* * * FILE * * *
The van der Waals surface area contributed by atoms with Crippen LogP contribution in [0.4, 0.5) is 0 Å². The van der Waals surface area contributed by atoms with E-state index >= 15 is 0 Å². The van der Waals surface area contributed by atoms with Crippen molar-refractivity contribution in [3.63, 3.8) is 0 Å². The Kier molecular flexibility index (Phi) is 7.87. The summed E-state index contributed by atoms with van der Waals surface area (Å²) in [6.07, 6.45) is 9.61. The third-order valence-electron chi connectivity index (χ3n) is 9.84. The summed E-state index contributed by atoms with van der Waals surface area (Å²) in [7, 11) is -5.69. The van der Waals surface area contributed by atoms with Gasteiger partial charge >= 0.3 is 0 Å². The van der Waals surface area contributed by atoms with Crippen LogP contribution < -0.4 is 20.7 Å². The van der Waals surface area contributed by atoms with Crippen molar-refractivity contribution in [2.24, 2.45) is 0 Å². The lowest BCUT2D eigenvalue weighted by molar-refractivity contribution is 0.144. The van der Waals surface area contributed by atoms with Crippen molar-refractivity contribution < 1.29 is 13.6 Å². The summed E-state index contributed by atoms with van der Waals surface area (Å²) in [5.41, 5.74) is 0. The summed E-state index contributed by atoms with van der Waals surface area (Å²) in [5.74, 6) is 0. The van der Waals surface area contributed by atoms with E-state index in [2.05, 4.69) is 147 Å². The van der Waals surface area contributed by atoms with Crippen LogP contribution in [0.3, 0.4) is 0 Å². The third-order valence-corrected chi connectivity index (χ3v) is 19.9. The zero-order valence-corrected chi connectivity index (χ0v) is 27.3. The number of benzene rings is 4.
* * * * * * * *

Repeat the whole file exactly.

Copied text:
The van der Waals surface area contributed by atoms with Crippen LogP contribution in [0.4, 0.5) is 0 Å². The van der Waals surface area contributed by atoms with E-state index >= 15 is 0 Å². The van der Waals surface area contributed by atoms with Crippen molar-refractivity contribution in [3.63, 3.8) is 0 Å². The Kier molecular flexibility index (Phi) is 7.87. The summed E-state index contributed by atoms with van der Waals surface area (Å²) in [6.07, 6.45) is 9.61. The third-order valence-electron chi connectivity index (χ3n) is 9.84. The summed E-state index contributed by atoms with van der Waals surface area (Å²) in [7, 11) is -5.69. The van der Waals surface area contributed by atoms with Gasteiger partial charge >= 0.3 is 0 Å². The van der Waals surface area contributed by atoms with Crippen LogP contribution < -0.4 is 20.7 Å². The van der Waals surface area contributed by atoms with Crippen molar-refractivity contribution in [2.24, 2.45) is 0 Å². The lowest BCUT2D eigenvalue weighted by molar-refractivity contribution is 0.144. The van der Waals surface area contributed by atoms with Crippen molar-refractivity contribution < 1.29 is 13.6 Å². The summed E-state index contributed by atoms with van der Waals surface area (Å²) in [5.41, 5.74) is 0. The summed E-state index contributed by atoms with van der Waals surface area (Å²) in [5.74, 6) is 0. The van der Waals surface area contributed by atoms with E-state index in [2.05, 4.69) is 147 Å². The van der Waals surface area contributed by atoms with Crippen LogP contribution in [0.3, 0.4) is 0 Å². The third-order valence-corrected chi connectivity index (χ3v) is 19.9. The zero-order valence-corrected chi connectivity index (χ0v) is 27.3. The number of benzene rings is 4.